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How do I let go of resentment?


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#1    markdohle

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Posted 05 August 2014 - 11:56 AM

How do I forgive, let go of resentment?



I was talking to a man here on retreat and he was dealing with a great deal of anger in his life.  His anger was understandable. In fact there would have been something wrong with him if he said he was not angry over the injustice that was done to him.  As we were talking, he brought up how resentment had such a hold on him and he could not let it go.  So he asked me how to do it.  

These questions always make me uneasy, since I know from experience that certain techniques simply don’t work when it comes to dealing with deep emotional pain and suffering.  They can help of course temporarily, but the actual healing needs to come from a deeper place depending on something else entirely.  

So when I tried to respond to this question, I had to go within in order to connect with my own struggles with resentment.  Most likely it is a very common situation for people and it can lead in worst case scenarios to ruin for all involved.  I don’t think this kind of inner war should be minimized in anyway.  Resentment is painful to experience, but it is also addictive and hard to let go of.  Thoughts of revenge can give one a feeling of superiority and innocence that is probably unwarranted.  Just as I struggle with resentment, so others may have resentment towards me as well……what a dance it is!

In my own life, I have found that it is the desire to forgive and to let go of resentment that is the seed that is planted by grace.  I also believe that to simply want to let go of this kind of deep inner suffering, is a positive response to graces gentle plodding in our souls.
There are those who cling to their resentments, love them actually and in that they pay a heavy price.  

The seed planted in our hearts is I believe the life of the Eternal One, which starts as a weak and slow growing relationship.  As we move on this path, perhaps praying the best way we know how. Or try to find ways to let go of what causes us pain and suffering. This life of God grows and slowly draws us to the point where our desire to forgive and let go of resentment, is healed by this larger life that grace brings to those who seek it.  

To seek revenge is an instinctive response, it is just there, its purpose is to protect us, but it is often destructive, because it is often an illusion, this need to get back at those who hurt us.  As if getting back at someone will change anything in a significant manner.  Most of the time it will only make things worse, complicating an already convoluted situation into turning even more into itself, leading to relationships that only grow in hatred.  

The life that God plants in our hearts grows according to its own laws.  We prepare the ground through self knowledge and self-responsibility, water it through prayer, and receive the harvest through patient endurance.  We sin when we seek to escape pain that can’t be expunged accept though the allowing of love and forgiveness to grow.  Pain and suffering can be healing if it leads us to the understanding of our need for grace.  If not, then the pain only gets worse and deepens as our life moves forward.  I guess this can be seen in how the world works….not very well it would seem.  An eye for an eye may have been an improvement in the far past, but now it only gets worse with each new cycle.  I guess what is going on between Israel and the Palestinians shows us this reality.  Our world around us only mirrors what is in our souls.  Our problems don’t just drop from the sky unannounced; no, they flow from our inner selves.  It does no good to point fingers. For I believe that we all are part of the problem.  Seeking to blame only compounds the dire situation in the world today.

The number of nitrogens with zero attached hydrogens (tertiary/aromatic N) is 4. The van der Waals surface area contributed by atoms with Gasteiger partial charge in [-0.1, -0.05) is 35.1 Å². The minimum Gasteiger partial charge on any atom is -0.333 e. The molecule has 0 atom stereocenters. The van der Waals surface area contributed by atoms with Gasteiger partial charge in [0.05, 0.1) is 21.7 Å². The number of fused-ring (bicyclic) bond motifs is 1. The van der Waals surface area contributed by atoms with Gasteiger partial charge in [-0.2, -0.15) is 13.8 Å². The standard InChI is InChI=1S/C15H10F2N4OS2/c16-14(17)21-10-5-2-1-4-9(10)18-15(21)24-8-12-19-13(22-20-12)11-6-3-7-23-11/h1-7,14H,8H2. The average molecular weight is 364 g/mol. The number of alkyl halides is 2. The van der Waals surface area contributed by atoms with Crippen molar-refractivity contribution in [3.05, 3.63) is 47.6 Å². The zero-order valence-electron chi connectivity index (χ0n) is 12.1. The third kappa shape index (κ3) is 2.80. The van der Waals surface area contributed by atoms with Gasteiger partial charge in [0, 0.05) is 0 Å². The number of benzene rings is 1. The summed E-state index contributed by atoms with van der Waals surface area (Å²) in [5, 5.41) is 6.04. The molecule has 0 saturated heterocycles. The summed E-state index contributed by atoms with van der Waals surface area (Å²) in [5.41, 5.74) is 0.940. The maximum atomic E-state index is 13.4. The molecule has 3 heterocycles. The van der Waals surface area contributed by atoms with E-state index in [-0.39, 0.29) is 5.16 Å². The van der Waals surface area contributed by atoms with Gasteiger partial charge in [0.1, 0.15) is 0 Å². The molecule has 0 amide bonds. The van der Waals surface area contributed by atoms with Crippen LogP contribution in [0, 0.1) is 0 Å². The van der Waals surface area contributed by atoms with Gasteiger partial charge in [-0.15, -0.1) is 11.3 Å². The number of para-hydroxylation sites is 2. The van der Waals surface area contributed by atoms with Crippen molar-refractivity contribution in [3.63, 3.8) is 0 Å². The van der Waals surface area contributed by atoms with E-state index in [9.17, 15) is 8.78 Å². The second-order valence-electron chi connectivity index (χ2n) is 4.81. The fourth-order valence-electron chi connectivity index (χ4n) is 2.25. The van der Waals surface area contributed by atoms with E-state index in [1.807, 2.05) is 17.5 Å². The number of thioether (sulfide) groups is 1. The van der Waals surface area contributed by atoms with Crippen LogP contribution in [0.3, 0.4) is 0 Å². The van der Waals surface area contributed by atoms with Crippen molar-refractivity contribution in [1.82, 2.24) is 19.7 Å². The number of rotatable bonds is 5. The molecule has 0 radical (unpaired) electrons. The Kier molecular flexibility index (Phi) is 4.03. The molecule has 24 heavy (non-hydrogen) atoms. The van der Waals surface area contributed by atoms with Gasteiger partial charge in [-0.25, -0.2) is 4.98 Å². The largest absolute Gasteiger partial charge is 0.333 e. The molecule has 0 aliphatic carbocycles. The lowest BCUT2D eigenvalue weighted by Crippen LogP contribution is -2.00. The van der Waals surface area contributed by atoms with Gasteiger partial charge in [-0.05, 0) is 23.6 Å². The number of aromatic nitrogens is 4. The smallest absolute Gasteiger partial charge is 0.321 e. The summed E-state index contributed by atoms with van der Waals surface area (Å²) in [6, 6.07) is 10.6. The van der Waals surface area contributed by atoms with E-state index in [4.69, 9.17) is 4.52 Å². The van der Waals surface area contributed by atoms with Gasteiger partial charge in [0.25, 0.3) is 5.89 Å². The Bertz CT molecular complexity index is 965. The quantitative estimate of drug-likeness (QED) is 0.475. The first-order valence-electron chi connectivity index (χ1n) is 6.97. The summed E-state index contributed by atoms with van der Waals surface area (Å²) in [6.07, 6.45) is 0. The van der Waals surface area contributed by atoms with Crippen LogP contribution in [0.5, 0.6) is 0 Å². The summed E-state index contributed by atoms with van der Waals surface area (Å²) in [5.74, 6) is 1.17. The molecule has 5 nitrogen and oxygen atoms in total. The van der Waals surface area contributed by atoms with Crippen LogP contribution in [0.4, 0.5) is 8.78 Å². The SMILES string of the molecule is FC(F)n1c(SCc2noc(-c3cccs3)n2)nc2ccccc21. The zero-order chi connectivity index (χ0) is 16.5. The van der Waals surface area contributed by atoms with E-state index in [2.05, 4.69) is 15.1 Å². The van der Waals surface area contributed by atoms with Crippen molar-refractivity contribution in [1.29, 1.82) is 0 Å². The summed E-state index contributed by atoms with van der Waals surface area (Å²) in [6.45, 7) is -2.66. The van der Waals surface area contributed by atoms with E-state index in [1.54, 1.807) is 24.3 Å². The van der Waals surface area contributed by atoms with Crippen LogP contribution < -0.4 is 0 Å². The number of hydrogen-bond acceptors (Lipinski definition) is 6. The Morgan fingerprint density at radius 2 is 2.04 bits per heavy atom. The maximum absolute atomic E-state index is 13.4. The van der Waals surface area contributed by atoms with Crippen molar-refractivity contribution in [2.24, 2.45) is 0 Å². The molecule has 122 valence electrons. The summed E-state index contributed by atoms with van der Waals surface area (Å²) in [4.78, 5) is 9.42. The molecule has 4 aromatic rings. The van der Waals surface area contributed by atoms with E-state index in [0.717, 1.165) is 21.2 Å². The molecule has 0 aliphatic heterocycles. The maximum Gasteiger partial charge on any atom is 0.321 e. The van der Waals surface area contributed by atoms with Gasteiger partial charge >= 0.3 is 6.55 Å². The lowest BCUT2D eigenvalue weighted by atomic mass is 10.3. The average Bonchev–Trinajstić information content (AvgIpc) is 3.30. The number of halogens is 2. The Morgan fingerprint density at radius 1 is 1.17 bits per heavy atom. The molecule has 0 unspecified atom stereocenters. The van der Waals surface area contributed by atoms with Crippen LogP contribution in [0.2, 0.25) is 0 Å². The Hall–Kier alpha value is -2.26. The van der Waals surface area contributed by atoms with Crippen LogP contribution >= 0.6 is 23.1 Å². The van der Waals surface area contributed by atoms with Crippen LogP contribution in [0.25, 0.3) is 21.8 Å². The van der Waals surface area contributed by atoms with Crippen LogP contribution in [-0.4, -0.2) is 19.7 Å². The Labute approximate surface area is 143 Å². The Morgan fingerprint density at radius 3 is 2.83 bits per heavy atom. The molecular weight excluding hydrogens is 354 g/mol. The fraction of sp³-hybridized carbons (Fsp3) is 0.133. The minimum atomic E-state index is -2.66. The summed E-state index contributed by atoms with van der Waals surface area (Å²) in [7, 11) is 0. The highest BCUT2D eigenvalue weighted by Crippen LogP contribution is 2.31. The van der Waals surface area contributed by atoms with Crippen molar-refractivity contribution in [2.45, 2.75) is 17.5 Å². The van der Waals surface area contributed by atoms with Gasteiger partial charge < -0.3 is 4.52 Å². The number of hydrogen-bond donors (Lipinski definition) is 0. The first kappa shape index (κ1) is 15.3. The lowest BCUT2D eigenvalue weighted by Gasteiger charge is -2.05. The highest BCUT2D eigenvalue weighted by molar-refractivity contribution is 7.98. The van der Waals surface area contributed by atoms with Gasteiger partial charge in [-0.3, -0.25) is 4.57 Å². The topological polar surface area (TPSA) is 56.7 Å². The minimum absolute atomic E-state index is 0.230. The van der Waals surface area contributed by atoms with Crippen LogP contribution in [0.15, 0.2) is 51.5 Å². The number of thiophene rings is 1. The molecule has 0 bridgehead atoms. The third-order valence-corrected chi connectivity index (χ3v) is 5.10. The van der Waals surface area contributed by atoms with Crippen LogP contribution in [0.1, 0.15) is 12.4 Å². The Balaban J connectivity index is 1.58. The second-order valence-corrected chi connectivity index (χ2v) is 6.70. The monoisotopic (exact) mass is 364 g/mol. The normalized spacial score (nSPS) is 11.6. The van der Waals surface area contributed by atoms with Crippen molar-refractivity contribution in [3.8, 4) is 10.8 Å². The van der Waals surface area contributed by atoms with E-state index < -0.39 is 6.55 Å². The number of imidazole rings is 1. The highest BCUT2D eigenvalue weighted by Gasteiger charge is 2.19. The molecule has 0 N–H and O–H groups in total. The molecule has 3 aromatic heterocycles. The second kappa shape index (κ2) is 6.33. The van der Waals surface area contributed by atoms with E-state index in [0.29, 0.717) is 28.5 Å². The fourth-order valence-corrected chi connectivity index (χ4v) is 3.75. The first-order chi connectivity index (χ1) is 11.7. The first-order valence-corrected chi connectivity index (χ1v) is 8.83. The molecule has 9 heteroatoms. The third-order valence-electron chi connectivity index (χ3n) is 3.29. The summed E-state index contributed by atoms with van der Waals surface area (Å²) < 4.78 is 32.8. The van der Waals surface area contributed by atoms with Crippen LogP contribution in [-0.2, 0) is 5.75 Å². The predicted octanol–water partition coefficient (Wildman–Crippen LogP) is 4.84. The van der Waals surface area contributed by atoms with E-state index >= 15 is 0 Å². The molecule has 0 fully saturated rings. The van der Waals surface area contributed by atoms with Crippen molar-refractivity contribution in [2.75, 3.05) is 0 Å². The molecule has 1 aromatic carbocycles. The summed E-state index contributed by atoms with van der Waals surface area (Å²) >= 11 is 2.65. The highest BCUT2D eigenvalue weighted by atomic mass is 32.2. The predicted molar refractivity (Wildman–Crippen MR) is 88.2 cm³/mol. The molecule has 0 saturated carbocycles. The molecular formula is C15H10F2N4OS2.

The dance of resentment

Grab your partner and around we go
griping tightly with grim intent,
snarling and glaring as we twirl
in an endless cycle of pain and suffering.

Blood drops from our enemy and we smile,
then groan when wounded and bleed ourselves,
our anger and pain increasing with each new round
for there seems to be no end to the dance.

Well maybe until one dies,
or both, then there is peace for a time,
but the sword and spear taken up again
by tribe, family and friends,
so the dance begins again,
or perhaps it never ended.





#2    Beany

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Posted 05 August 2014 - 01:54 PM

I've struggled with this one myself, Mark. What finally worked for me was forgiveness, and telling myself a different story about the circumstances that caused the resentment. My resentment was around childhood issues, and I had a story about it I told myself when I was a kid. As an adult, I was finally able to change the story, so that I wasn't a victim, or at least the only victim, and began to understand circumstances from an adult perspective, so that I was able to look at everyone's side of the story instead of just my own. I guess I just took away my starring role in the drama. Didn't someone say "Change your mind, change your life?" I've found that to be profoundly true.